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Benares Diary

Though our PM is known more for his fasting than his feasting, he has brought his star power to bear on Varanasi’s crafts and food

Benares Diary
Photo by Amit Haralkar
Benares Diary
outlookindia.com
2016-03-18T20:49:36+0530
Wearing down an ideal
At last month’s centennial convocation at Benares Hindu University (BHU), Prime Min­ister Narendra Modi faced protests from Dalit students alleging discrimination on the campus. Unseemly as it was, it only followed a long tradition at an institution right in the citadel of Hinduism and on the edge of modernity. The inauguration of BHU, in 1916, was marked by a blistering speech in which Gandhiji chided the maharajas who funded the university for their excesses and spoke of the lack of cleanliness around the Kashi Vishwanath temple.

Madan Mohan Malaviya founded BHU to help bring ‘modern’, ‘scientific’ and ‘rational’ thought and research to traditional Hindu ideas. This was evident in the campus itself, which is part transplanted from the first world, with its neatly laid out roads and trees, and part celebration of the city’s past, with gates that echo temple spires. And it may be most evident in the women’s college, where my grandmother taught and my mother graduated from. So I grew up with stories from the 1950s, of teachers who brought alive the wonders of Sanskrit literature and played tennis in white sarees, and of the first women to drive around the city.

The protest created the usual uproar online, but the Dalit students needn’t have looked farther than the founder for a touch of reformism becoming absent now. In his essay on devotion, Malaviya says it’s the duty of all Hindus to work for the uplift of Dalits because they have stayed within the fold of Hinduism despite the discrimination they faced. He even congratulated Gandhian industrialist Jamnalal Bajaj for allowing Dalits to enter his family temple and digging wells for all castes to draw water from. Bajaj’s actions, wrote Malaviya, would please the gods.

Devanagari meets Kanji

The PM’s constituency headlines the Kashi-Kyoto project, one of the main aims of which is urban renewal while retaining the city’s heritage character. A friend who visited Kyoto recently said it was chosen because more than 2,000 of its temples have been impeccably restored, along with their picture-perfect gardens. In Benares, on the other hand, administrative involvement is restricted to the heavy security around the Kashi Vishwanath temple. The ancient township of temples that lies between Kashi Vishwa­nath and the ghats along the river is still reigned over by gods in precariously perched temples. There are goddesses who resolve local disputes, gods who protect the city gates or cure illnesses, and temples where shehnai legend Bismillah Khan honed his skills. There are temples so old they are nearly buried under layers of concrete and can only be seen using reflecting glasses. But if you could look up there are Bengali quarters, Nepalese hospitals and Korean hotels. Locals believe this town is best left untouched and viewed instead on a boat ride, which largely happen around sunrise or sunset, when the stink and filth of the city are eclipsed by the glory of an ochre sun shimmering on the Ganga.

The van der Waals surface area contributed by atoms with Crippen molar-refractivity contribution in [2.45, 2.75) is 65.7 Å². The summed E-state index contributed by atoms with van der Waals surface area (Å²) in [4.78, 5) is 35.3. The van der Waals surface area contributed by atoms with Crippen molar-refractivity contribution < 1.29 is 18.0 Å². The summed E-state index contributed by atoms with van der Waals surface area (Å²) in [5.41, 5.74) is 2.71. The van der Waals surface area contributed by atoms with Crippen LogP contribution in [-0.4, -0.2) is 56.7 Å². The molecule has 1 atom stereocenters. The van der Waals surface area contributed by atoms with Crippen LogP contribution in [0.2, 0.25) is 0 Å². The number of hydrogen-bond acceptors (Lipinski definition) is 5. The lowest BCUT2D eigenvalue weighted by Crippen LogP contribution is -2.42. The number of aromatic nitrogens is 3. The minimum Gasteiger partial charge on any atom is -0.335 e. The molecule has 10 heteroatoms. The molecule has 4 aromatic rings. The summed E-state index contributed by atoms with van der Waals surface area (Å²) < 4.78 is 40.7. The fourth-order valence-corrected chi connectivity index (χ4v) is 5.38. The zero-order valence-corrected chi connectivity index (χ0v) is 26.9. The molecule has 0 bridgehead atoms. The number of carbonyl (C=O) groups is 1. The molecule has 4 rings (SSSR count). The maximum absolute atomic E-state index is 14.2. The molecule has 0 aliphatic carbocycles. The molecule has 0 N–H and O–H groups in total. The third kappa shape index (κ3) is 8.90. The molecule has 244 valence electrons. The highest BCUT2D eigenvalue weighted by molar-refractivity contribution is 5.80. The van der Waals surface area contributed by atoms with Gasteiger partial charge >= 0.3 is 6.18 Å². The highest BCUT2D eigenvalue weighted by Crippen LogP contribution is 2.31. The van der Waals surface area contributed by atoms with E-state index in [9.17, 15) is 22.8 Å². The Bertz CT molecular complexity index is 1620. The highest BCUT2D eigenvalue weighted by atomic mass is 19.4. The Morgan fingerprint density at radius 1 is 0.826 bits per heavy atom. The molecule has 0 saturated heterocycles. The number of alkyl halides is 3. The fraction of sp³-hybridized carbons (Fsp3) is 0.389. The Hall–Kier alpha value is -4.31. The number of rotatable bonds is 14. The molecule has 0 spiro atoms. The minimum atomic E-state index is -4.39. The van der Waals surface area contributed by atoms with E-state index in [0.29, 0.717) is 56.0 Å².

I took a boat ride on the city’s newest and now best-known festival, Dev Diwali. The ghats are lit up with diyas, fairy lights and even an Eiffel Tower to commemorate the Paris attacks! Amid all the light and splendour, there’s finally a sign of the Kyotoisation of Kashi—Japanese-looking graffiti among the religious murals on the ghats. It is the facade of a guesthouse owned by an Indo-Japanese couple, Kumiko and Shanti, and has housed Japanese and other tourists for decades. The guests are known to sing Japanese songs and chant Sanskrit mantras on the adjoining ghats. They also paint quirky graffiti.        

Paan-tastic twist

A previous diarist wrote on these pages about the Banarasis’ love of food. And though our PM is known more for his fasting than his feasting, he has brought his star power to bear on Varanasi’s crafts and food. At the Make In India event in Mumbai, top fashion designers showcased creations in fabrics from the ancient city. Accompanying the ‘Banarasi’ suits and minidresses was Banarasi street food—kachori, sam­osa, nimona and tamatar ki chaat. The previous diarist had voted for nimona (mashed green peas curry) as his version of heaven. My vote for Banarasi heaven would have to be an invention to surpass the Banarasi business suit! In the heaving Thatheri gali, Shree Ram Sweet House has been making a dessert version of what could arguably be called Benares’s greatest symbol for decades—paan. Called malai gilori, it’s a triangular sweet. The encasing is made with sweetened malai and varq and it carries a filling of green pistachios. The sweetened, melting malai yields to crunchy pistachios and leaves behind the sweetest taste of the city—without the paan stains!


Last month

I learnt that ‘Kartik Purnima’, the day Banarasis light lamps in memory of their ancestors, has become a glitzy festival. For effect, this year, a sighting of Sonam Kapoor was thrown in.

A former Outlook corr­espondent in Mumbai, Saumya Roy is now a microfinance banker

E-mail your diarist: roy.saumya [AT] gmail [DOT] com

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